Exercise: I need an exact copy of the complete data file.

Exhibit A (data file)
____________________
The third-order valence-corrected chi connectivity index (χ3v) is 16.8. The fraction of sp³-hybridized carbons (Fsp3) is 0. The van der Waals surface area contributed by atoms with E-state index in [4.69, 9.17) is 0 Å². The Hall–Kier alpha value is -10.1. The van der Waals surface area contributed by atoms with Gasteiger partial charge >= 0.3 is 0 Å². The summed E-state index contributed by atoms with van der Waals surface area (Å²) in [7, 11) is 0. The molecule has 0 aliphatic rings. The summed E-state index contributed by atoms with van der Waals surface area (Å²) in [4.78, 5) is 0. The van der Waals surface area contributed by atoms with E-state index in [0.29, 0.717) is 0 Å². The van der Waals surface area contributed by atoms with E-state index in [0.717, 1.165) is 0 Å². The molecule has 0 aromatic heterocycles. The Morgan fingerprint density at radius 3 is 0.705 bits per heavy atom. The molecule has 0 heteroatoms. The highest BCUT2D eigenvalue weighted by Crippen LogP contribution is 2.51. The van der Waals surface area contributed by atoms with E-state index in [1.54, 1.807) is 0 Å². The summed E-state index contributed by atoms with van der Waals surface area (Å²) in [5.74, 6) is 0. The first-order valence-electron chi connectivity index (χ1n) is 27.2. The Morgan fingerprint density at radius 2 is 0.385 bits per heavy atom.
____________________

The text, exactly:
The third-order valence-corrected chi connectivity index (χ3v) is 16.8. The fraction of sp³-hybridized carbons (Fsp3) is 0. The van der Waals surface area contributed by atoms with E-state index in [4.69, 9.17) is 0 Å². The Hall–Kier alpha value is -10.1. The van der Waals surface area contributed by atoms with Gasteiger partial charge >= 0.3 is 0 Å². The summed E-state index contributed by atoms with van der Waals surface area (Å²) in [7, 11) is 0. The molecule has 0 aliphatic rings. The summed E-state index contributed by atoms with van der Waals surface area (Å²) in [4.78, 5) is 0. The van der Waals surface area contributed by atoms with E-state index in [0.29, 0.717) is 0 Å². The van der Waals surface area contributed by atoms with E-state index in [0.717, 1.165) is 0 Å². The molecule has 0 aromatic heterocycles. The Morgan fingerprint density at radius 3 is 0.705 bits per heavy atom. The molecule has 0 heteroatoms. The highest BCUT2D eigenvalue weighted by Crippen LogP contribution is 2.51. The van der Waals surface area contributed by atoms with E-state index in [1.54, 1.807) is 0 Å². The summed E-state index contributed by atoms with van der Waals surface area (Å²) in [5.74, 6) is 0. The first-order valence-electron chi connectivity index (χ1n) is 27.2. The Morgan fingerprint density at radius 2 is 0.385 bits per heavy atom.